Resolutions, revolutions and reevaluations

It is another year, nearly my 60th on this planet. The world turned, in spite of any resolutions I may have had. And how my world was turned. This past year had some pretty impressive highs and lows, even without my bipolar tendencies. 

But the whole world has been manic, hasn’t it?

I guess what I am saying, is that in the chaos of the world, why should I make a resolution? Who needs the pressure? Life is already a minefield. In my experience, the things that need resolutions, happen when it is time. 

The world revolves and we are along for the ride. Sure, this is a new set of days, after a spin around the sun, and yet, in the grand scheme, it is just another day. I suppose we assign the value that we need to it. Maybe it’s depressing for me to say that.

I can tell you after the fifty-one I remember, you don’t need to give yourself the pressure of a resolution. The celebration can be as raucous or serene as you want. Don’t feel pressure on that either. If you need to hide in your closet and cry, maybe take a long weekend to yourself. If you need to dance the night away and celebrate the end of the year with cheer, that’s just as valid.

For most of us, it is somewhere in between. What does that really mean? I feel like we set the pressure on ourselves. Only you can decide what is important. No one can decide that for you.

Something I started even before my TIA last February, is this, ‘one little thing.’ What is one little thing I can do today? And I don’t even have to do that much. I know, I am talking about mindfulness, basically. I always found that stuff like CBT made me feel pressured. Like I should have some incredible life change or deep insight into my soul. 

It doesn’t work that way, and like habits are changed when you are ready, it will come to you when it is time. Am I describing a slog? Is life really just one little thing at a time to be done or overcome?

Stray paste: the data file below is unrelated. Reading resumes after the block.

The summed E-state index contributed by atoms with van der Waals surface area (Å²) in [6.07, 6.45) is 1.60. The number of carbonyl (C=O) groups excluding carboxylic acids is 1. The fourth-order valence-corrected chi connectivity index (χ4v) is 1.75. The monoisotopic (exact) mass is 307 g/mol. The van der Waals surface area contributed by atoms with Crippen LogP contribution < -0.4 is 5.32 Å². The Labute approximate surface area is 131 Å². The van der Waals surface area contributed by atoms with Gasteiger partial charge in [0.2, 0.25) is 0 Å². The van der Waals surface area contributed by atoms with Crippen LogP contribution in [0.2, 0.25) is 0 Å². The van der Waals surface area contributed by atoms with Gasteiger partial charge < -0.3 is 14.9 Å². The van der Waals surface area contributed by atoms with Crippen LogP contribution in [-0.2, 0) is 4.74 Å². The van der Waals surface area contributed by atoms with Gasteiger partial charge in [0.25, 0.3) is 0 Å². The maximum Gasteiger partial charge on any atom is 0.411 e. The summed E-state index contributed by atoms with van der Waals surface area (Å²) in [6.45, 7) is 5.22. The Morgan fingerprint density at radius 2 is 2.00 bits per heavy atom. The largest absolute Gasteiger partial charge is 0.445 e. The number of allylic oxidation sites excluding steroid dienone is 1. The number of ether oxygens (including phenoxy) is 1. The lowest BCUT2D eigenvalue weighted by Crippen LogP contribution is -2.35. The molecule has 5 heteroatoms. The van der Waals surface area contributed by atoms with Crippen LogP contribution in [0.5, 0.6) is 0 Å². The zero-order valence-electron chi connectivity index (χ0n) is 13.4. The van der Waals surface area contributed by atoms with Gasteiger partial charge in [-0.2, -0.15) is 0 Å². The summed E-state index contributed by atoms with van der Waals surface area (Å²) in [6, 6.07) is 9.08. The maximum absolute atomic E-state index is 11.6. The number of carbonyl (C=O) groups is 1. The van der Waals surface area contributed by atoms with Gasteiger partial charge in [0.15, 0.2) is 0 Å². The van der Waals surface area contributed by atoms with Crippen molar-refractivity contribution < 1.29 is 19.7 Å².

Honestly? Sometimes it is. The days make up the year, and you can’t stop the trip around the sun, but you can (try) to make each day a little better. It might be a little win or just another day. 

Either way, my hope for you in this next revolution, is to you have more little wins than just one more days.

Maybe it was a good year, after all

As every publication, social media poster, and blogger has been rushing out ’best of 2022’ lists, I have been reflecting myself. People have been discussing their critical darlings all year and now it come to a head.

I admit I am an old fogey, often stuck half a century ago, and much of modern popular culture I don’t know, or maybe even understand,

An aside, but it seems weird that the media that is used to create the media about the ‘best of’ media was laid down by early adopters like myself. Now, what was a simple need to have self-updating forms, became a way to rate co-eds at Harvard and burst forth as the like button with the idea of mining people’s data for a dollar.

All these things came to head this year. Because of course, it did, it was an election year. Twitter (which has fewer monthly users than Pinterest and is not the real world but is assigned way too much import) was bought by a self-absorbed billionaire and the expected chaos ensued

All social media (still not the real world) became a hotbed of anger because the algorithms have learned that division drives business. Hate clicks are harvested, analyzed, and regurgitated. The world is upside down in the cyber world

With that in mind, it is easy to forget that the year wasn’t that bad. I mean, publications, social media posters, and bloggers are rushing out the ‘best of 2022’ lists. They found something good to reflect on, maybe we all can.

Maybe it was as simple as a show that moved you or made you think. A piece of music that does the same. A painting or any other graphic art. Whether a movie or symphony, these things can brighten and even enlighten.

Into the storm – I-84 Westbound

Maybe it is greater than that. One’s life can change, good or bad, and maybe just getting on the other side of all of it with the change of the year is the best you can do.

A lifelong fantasy realized – Star Wars Galaxy’s Edge

Maybe not every day of the past three-sixty-five was bad. There were days filled with joy, or at least a laugh or even a smile.

Pacific Ocean Sunset – At Sea in the Pacific

Maybe it was a sunrise or sunset,

Autumn Brook – Murray Park

a quiet brook,

Waves on the sea – Pacific Ocean

or a roaring sea.

Summer Sunflowers – Evanston

Maybe it was just a peaceful moment to reflect and realize, hey, maybe you will be okay.